Hannah: Right. Yeah, just one more thing. It’s also kind of unfair because you’re assuming what’s going to happen. I mean when you were saying that I was thinking of like let’s say, for an example, I’m worried that Carmella is gonna fall off the couch, but I don’t actually say get off the couch. It’s just in my head. Then she falls and I’m like well that’s why you don’t do that.

It’s like I never even gave her the chance to talk about it or talk about it when it was worrying me. Then all of a sudden, you’re just assuming that this terrible thing was gonna happen. So it’s really not fair to the other person. Just like you said, it’s the antithesis of connection. It’s not fair to the person you’re trying to connect with.

Lisa: That’s right. It doesn’t really teach Carmela, I’m concerned that you’re gonna hurt yourself. So I’d like you to not play on the couch like that. That invites success. Right? That gives her a chance to understand where you’re coming from, get off the couch. But if you’re holding it in, you’re worrying, then you’re more likely to get triggered and be like see, I knew you’re going to hurt yourself.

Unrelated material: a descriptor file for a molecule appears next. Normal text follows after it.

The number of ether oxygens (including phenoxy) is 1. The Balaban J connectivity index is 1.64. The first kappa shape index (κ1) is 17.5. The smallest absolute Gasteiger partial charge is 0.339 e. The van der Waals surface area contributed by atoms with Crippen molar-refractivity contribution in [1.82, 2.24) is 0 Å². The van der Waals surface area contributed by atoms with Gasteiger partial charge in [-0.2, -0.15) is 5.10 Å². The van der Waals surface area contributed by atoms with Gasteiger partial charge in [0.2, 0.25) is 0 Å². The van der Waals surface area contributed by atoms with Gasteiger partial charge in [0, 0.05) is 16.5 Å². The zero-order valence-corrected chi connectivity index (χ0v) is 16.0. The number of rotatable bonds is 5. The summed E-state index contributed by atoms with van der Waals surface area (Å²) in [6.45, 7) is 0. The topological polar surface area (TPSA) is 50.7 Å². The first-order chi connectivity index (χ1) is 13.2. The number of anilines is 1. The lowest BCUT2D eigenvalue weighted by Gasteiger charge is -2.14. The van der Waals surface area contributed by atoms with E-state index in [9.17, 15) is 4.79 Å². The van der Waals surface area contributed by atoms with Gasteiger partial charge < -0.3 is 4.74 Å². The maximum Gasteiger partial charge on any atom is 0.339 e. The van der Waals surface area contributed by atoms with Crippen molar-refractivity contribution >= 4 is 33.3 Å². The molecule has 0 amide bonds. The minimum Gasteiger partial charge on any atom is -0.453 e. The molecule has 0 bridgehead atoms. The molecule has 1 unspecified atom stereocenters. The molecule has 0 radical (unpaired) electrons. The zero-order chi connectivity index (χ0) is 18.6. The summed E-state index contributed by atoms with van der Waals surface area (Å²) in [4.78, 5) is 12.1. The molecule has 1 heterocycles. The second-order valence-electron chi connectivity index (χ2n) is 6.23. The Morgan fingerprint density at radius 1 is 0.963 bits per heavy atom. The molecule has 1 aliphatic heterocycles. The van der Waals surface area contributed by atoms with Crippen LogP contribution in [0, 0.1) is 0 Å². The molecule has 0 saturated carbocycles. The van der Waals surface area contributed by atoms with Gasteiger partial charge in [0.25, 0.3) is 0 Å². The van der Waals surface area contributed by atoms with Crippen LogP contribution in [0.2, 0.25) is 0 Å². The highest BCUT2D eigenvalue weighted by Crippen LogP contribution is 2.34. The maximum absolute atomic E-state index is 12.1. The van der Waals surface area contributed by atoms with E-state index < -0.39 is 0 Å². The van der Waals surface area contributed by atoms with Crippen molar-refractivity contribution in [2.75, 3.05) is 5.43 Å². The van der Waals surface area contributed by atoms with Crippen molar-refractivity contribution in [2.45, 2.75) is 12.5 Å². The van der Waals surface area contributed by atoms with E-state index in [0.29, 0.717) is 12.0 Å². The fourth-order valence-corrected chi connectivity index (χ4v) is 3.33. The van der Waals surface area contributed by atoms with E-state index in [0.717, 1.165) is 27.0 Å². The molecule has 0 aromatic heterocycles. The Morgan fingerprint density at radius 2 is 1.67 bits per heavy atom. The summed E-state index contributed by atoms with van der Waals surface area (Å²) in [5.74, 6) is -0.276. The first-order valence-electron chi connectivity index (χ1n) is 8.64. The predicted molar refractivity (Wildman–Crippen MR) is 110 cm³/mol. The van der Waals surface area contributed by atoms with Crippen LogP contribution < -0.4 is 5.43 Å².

I find that my tone—When worry is involved, my tone is rarely neutral or inviting. Right? Then let’s talk about the other side of the coin because part of the definition is things that might happen in the future. Let’s say the worry doesn’t happen. Let’s say your child doesn’t get a bad grade and algebra or gets a decent grade, or Carmella doesn’t fall off the couch. Now you’ve expended all this energy on something that you didn’t need to do.

Hannah: Yes.

Lisa: Right. I mean this was also a reason that I decided many, many years ago to give up worry is because I had a childhood of watching my grandmother worry about things. The truth is half of them never even happened. So then you’ve wasted energy.

You bought boat insurance, and you never actually bought the boat. You might not buy the boat. Gee, 10 years from now I think I’d like to have a boat. Let’s get insurance now. Oh, I never got the boat. It’s just a waste of resources. Energy, as a parent, is one of your most precious resources that leads to connection. Right? You can speak to this.